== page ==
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University of Arizona (2000)

Estimating bank storage and evapotranspiration using soil physical and hydrological techniques in a gaining reach of the San Pedro River, Arizona

Whitaker, Martha Patricia Lee

Titre : Estimating bank storage and evapotranspiration using soil physical and hydrological techniques in a gaining reach of the San Pedro River, Arizona

Auteur : Whitaker, Martha Patricia Lee.

Université de soutenance : University of Arizona

Grade : Doctor of Philosophy 2000

Résumé
Bank storage is defined as a volume of water that periodically infiltrates a river’s banks during increases in stream stage. It is a potentially critical variable for accurately modeling the water budget in semi-arid riparian systems, but is particularly difficult to assess and quantify. It is especially essential for understanding ground-water/surface-water interactions. In collaboration with other projects, a field-scale vadose monitoring effort took place in the San Pedro Riparian National Conservation Area (SPRNCA), Arizona. The San Pedro River flows north from Mexico into the United States, and SPRNCA is a 60 km stretch of U.S.-protected ecosystem north of the border. In addition to a progressive climate of ecological conservation, hydrological research that leads to an improved understanding of the water budget will ultimately improve the prospects for improved water policy decisions. Soil moisture, stream stage, and soil tension data were collected for over 8 consecutive months in both 1997 and 1998, and the data were used as input into a software program called HYDRUS-2D (§imiinek et al. 1996), which models two-dimensional, variably saturated flow. Field-collected data and subsequent modeling efforts suggest that the effects of bank storage were estimated to contribute approximately 8.5% of the river’s total flow for 147 days in 1997. Accordingly, bank storage and its effects should be considered in future water-balance simulations of stream-aquifer interaction, and of the San Pedro River in particular. In addition, model estimates of root water uptake match favorably with other estimates of evapotranspiration in the cottonwood-willow forest gallery of the SPRNCA.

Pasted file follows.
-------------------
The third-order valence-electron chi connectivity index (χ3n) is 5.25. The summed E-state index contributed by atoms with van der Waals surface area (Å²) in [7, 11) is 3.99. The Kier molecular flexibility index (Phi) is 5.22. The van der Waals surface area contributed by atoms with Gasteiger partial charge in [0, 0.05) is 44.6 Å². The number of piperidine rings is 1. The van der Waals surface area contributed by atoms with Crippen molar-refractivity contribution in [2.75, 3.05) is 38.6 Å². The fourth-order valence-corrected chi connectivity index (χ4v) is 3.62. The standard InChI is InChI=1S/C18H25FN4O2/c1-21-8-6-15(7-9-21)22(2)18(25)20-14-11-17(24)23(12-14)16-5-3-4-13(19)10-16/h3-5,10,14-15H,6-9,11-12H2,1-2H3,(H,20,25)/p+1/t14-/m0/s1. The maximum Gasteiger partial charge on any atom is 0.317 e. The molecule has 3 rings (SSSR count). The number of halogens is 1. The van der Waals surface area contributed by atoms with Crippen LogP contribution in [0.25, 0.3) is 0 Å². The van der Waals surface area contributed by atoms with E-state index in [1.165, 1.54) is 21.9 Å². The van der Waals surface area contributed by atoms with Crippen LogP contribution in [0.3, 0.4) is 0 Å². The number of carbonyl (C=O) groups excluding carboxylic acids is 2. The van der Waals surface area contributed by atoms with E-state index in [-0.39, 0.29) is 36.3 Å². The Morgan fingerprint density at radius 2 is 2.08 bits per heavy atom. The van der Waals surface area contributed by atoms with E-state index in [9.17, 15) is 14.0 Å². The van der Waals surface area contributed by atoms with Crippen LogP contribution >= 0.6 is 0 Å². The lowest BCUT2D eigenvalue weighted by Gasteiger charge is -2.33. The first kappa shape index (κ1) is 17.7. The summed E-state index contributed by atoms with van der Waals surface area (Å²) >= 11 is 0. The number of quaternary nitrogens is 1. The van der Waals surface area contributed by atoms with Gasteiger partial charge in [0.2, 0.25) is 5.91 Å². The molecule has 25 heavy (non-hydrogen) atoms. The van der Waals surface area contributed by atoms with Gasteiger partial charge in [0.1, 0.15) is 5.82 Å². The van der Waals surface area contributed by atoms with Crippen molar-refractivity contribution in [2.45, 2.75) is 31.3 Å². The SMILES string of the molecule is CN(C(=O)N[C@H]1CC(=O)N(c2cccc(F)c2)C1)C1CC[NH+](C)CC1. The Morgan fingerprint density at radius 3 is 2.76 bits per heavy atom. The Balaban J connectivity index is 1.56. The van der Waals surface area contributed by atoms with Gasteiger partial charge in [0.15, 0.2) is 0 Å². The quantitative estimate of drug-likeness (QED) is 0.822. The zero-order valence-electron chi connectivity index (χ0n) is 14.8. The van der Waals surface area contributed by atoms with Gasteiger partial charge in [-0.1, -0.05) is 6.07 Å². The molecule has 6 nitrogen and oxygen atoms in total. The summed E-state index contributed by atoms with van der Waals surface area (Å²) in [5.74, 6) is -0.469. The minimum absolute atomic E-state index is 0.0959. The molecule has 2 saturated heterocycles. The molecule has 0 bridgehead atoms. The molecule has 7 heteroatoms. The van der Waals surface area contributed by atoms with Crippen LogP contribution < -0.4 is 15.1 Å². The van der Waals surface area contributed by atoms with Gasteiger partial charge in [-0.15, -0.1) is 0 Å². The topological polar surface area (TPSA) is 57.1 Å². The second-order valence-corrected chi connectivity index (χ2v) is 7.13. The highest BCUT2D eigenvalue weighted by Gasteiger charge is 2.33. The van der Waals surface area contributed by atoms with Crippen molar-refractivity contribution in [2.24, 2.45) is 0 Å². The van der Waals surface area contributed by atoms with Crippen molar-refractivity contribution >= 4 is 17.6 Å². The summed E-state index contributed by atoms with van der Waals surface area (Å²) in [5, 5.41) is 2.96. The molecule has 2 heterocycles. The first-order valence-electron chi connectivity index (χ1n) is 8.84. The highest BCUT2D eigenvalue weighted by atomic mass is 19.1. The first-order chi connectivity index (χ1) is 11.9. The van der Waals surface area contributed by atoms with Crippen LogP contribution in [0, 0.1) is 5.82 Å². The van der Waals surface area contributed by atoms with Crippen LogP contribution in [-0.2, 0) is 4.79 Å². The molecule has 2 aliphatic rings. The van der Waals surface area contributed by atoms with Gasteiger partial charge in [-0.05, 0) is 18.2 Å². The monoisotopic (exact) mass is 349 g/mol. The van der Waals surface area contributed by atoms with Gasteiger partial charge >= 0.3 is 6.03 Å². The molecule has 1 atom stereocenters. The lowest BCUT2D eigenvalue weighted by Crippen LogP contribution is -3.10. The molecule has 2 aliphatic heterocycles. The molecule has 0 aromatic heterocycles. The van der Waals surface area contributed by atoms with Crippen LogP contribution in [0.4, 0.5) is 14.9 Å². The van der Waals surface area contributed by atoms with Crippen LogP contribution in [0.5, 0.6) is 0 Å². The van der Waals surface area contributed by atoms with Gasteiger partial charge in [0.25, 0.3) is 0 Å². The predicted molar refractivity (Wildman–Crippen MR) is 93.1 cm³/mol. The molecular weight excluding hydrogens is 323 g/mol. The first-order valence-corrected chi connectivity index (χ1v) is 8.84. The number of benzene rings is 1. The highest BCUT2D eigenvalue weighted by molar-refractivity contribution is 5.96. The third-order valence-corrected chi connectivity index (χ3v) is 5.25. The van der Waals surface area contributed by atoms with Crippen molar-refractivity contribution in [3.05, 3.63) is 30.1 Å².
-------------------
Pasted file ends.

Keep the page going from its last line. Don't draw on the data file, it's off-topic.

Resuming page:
Mots Clés : Water balance (Hydrology) — Evapotranspiration — Measurement.

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